Following a dramatic expiration of the four-time extended eviction moratorium from the CDC, the health organization has reinstated a pause on evictions again. However, the CDC isn't Congress and many people wonder whether the eviction moratorium will be legally binding this time around.
Here's a peek into how we got here, and whether or not the new CDC eviction moratorium is more face than substance.
Renewed eviction moratorium comes amid tightened CDC guidelines
With the COVID-19 Delta variant causing outbreaks across the U.S., the CDC has reinstated mask recommendations for vaccinated and unvaccinated individuals. Meanwhile, business owners and local government officials are following suit with mandates catered to their specific populations.
With these steps backward comes another familiar aspect of the pandemic—the eviction moratorium. The federal pause on evictions is now in place through Oct. 3, which gives renters an additional 60 days of security.
The U.S. was wary of a fifth extension, but the CDC found a way around it—or did they?
The CDC extended the original eviction moratorium a total of four times, but required approval from the Supreme Court for a fifth extension. Ultimately, that approval didn't come and the moratorium expired on July 31.
However, the CDC found another way to bring the eviction moratorium back—by force. Officials waited for the moratorium to end, and then instituted another one to reflect the new wave of COVID-19 cases.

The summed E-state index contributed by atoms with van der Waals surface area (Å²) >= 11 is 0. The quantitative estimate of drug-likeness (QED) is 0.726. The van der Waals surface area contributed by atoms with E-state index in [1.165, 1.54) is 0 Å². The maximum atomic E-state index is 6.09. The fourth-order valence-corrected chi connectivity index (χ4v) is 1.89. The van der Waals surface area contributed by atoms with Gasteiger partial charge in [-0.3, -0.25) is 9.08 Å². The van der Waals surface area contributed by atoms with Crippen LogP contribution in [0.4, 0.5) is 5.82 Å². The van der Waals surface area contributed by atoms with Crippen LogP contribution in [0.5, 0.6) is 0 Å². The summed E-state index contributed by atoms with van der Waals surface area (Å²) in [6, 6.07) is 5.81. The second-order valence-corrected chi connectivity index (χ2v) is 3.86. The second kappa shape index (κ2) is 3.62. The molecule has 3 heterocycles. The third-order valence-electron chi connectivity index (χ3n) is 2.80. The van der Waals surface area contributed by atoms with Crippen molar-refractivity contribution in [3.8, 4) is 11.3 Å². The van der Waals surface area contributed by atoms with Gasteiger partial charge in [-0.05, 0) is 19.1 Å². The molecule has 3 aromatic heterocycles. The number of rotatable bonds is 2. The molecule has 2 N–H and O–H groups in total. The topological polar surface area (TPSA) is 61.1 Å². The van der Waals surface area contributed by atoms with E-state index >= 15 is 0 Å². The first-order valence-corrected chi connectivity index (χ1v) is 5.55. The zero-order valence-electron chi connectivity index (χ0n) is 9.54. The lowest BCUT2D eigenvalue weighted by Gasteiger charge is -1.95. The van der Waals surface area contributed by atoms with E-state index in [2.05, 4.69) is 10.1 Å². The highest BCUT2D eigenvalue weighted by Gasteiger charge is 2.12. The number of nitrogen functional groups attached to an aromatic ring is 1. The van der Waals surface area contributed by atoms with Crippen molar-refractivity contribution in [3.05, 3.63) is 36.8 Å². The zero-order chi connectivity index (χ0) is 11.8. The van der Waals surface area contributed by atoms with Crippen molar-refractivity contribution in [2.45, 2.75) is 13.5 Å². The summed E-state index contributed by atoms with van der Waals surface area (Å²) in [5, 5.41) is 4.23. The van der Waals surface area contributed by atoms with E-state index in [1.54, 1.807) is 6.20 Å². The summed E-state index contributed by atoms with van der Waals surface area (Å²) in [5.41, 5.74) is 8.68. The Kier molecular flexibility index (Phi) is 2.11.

This moratorium impacts 90 percent of the U.S. population, or places where "substantial and high levels" of viral transmissions are taking place.
Unfortunately for the CDC and many renters across the nation, this moratorium might not survive legal opposition.
How legalities could interfere with the latest CDC eviction moratorium
President Biden recently said that he doesn't have the authority to extend the eviction moratorium, which is true. The administration changed its tune with the new CDC rule. Ultimately, the goal is to remove the burden of finding shelter and being exposed to public places for renters who can't pay their back rent, all so they can take the step of getting vaccinated.
The CDC wrote, "This moratorium is the right thing to do to keep people in their homes and out of congregate settings where COVID-19 spreads."
The CDC ruling now faces what Biden refers to as "constitutional muster," which may or may not be fruitful. Frankly, renters who can't pay back rent might not have another option, which makes it worth a shot for the CDC, the Biden administration, and representatives like Cori Bush of Missouri who has experienced the traumas of poverty-induced eviction. Some officials are more optimistic than others.
Despite the fact that government stimulus has caused poverty levels in the U.S. to decrease over the last year, the unhoused population remains a critical concern. The CDC's eviction moratorium could be the wiggle room some families need to make it out the other side.